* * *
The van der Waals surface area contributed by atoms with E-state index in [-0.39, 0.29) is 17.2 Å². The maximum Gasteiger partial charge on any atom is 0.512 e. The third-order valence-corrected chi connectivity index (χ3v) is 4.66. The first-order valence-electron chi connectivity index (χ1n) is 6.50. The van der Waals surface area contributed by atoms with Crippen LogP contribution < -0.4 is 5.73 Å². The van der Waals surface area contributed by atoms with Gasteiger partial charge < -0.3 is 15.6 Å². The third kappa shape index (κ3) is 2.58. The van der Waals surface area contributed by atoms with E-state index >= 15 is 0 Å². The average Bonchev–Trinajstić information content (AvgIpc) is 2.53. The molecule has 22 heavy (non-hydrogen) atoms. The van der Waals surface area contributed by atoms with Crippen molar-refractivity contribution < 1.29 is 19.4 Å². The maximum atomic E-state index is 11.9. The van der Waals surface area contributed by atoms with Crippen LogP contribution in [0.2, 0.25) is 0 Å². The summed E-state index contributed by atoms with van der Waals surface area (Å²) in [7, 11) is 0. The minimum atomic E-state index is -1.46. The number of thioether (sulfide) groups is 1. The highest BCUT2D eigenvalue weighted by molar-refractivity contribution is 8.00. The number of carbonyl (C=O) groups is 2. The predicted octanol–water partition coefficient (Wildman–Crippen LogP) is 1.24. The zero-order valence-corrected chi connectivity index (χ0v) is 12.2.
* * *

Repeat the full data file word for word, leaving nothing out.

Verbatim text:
The van der Waals surface area contributed by atoms with E-state index in [-0.39, 0.29) is 17.2 Å². The maximum Gasteiger partial charge on any atom is 0.512 e. The third-order valence-corrected chi connectivity index (χ3v) is 4.66. The first-order valence-electron chi connectivity index (χ1n) is 6.50. The van der Waals surface area contributed by atoms with Crippen LogP contribution < -0.4 is 5.73 Å². The van der Waals surface area contributed by atoms with Gasteiger partial charge < -0.3 is 15.6 Å². The third kappa shape index (κ3) is 2.58. The van der Waals surface area contributed by atoms with E-state index >= 15 is 0 Å². The average Bonchev–Trinajstić information content (AvgIpc) is 2.53. The molecule has 22 heavy (non-hydrogen) atoms. The van der Waals surface area contributed by atoms with Crippen molar-refractivity contribution < 1.29 is 19.4 Å². The maximum atomic E-state index is 11.9. The van der Waals surface area contributed by atoms with Crippen LogP contribution in [0.2, 0.25) is 0 Å². The summed E-state index contributed by atoms with van der Waals surface area (Å²) in [7, 11) is 0. The minimum atomic E-state index is -1.46. The number of thioether (sulfide) groups is 1. The highest BCUT2D eigenvalue weighted by molar-refractivity contribution is 8.00. The number of carbonyl (C=O) groups is 2. The predicted octanol–water partition coefficient (Wildman–Crippen LogP) is 1.24. The zero-order valence-corrected chi connectivity index (χ0v) is 12.2.